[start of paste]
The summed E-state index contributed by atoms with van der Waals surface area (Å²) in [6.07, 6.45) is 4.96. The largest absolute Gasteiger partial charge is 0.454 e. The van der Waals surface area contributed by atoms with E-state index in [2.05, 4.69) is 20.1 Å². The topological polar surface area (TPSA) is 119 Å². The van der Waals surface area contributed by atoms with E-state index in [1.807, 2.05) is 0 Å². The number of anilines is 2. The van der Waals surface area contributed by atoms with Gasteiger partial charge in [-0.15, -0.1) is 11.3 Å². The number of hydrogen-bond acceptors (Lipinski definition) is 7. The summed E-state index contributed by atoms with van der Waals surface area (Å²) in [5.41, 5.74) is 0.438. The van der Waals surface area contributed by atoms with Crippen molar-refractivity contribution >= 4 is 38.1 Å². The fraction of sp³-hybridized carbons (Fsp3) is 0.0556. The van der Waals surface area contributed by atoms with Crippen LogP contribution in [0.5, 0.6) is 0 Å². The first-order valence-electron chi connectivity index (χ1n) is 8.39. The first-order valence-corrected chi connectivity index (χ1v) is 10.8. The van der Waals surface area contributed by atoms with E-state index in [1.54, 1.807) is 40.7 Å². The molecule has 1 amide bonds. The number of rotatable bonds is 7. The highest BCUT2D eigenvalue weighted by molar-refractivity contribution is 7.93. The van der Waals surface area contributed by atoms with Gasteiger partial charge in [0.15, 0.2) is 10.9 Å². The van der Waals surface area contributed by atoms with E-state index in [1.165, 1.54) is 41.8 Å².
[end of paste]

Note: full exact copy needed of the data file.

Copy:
The summed E-state index contributed by atoms with van der Waals surface area (Å²) in [6.07, 6.45) is 4.96. The largest absolute Gasteiger partial charge is 0.454 e. The van der Waals surface area contributed by atoms with E-state index in [2.05, 4.69) is 20.1 Å². The topological polar surface area (TPSA) is 119 Å². The van der Waals surface area contributed by atoms with E-state index in [1.807, 2.05) is 0 Å². The number of anilines is 2. The van der Waals surface area contributed by atoms with Gasteiger partial charge in [-0.15, -0.1) is 11.3 Å². The number of hydrogen-bond acceptors (Lipinski definition) is 7. The summed E-state index contributed by atoms with van der Waals surface area (Å²) in [5.41, 5.74) is 0.438. The van der Waals surface area contributed by atoms with Crippen molar-refractivity contribution >= 4 is 38.1 Å². The fraction of sp³-hybridized carbons (Fsp3) is 0.0556. The van der Waals surface area contributed by atoms with Crippen LogP contribution in [0.5, 0.6) is 0 Å². The first-order valence-electron chi connectivity index (χ1n) is 8.39. The first-order valence-corrected chi connectivity index (χ1v) is 10.8. The van der Waals surface area contributed by atoms with E-state index in [1.54, 1.807) is 40.7 Å². The molecule has 1 amide bonds. The number of rotatable bonds is 7. The highest BCUT2D eigenvalue weighted by molar-refractivity contribution is 7.93. The van der Waals surface area contributed by atoms with Gasteiger partial charge in [0.15, 0.2) is 10.9 Å². The van der Waals surface area contributed by atoms with E-state index in [1.165, 1.54) is 41.8 Å².